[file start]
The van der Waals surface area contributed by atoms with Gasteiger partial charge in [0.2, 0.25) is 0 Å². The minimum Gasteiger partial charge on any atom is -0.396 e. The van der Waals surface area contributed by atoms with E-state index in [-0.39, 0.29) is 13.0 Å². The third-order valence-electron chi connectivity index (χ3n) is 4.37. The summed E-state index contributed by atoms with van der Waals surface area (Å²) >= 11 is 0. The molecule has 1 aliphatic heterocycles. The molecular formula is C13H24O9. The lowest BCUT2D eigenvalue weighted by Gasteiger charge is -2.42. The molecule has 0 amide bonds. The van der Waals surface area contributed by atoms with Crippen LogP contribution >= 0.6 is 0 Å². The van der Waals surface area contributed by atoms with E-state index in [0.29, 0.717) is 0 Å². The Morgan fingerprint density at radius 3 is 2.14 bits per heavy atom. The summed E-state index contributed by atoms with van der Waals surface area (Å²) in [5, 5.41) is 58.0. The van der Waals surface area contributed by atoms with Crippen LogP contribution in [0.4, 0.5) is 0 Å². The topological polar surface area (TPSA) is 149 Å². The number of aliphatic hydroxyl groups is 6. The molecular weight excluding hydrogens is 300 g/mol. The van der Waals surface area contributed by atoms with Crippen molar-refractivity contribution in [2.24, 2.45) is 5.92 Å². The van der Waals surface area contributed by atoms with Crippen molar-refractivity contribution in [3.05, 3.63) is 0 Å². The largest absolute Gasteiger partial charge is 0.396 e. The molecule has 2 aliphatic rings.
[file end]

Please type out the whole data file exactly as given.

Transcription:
The van der Waals surface area contributed by atoms with Gasteiger partial charge in [0.2, 0.25) is 0 Å². The minimum Gasteiger partial charge on any atom is -0.396 e. The van der Waals surface area contributed by atoms with E-state index in [-0.39, 0.29) is 13.0 Å². The third-order valence-electron chi connectivity index (χ3n) is 4.37. The summed E-state index contributed by atoms with van der Waals surface area (Å²) >= 11 is 0. The molecule has 1 aliphatic heterocycles. The molecular formula is C13H24O9. The lowest BCUT2D eigenvalue weighted by Gasteiger charge is -2.42. The molecule has 0 amide bonds. The van der Waals surface area contributed by atoms with Crippen LogP contribution >= 0.6 is 0 Å². The van der Waals surface area contributed by atoms with E-state index in [0.29, 0.717) is 0 Å². The Morgan fingerprint density at radius 3 is 2.14 bits per heavy atom. The summed E-state index contributed by atoms with van der Waals surface area (Å²) in [5, 5.41) is 58.0. The van der Waals surface area contributed by atoms with Crippen LogP contribution in [0.4, 0.5) is 0 Å². The topological polar surface area (TPSA) is 149 Å². The number of aliphatic hydroxyl groups is 6. The molecular weight excluding hydrogens is 300 g/mol. The van der Waals surface area contributed by atoms with Crippen molar-refractivity contribution in [2.24, 2.45) is 5.92 Å². The van der Waals surface area contributed by atoms with Crippen molar-refractivity contribution in [3.05, 3.63) is 0 Å². The largest absolute Gasteiger partial charge is 0.396 e. The molecule has 2 aliphatic rings.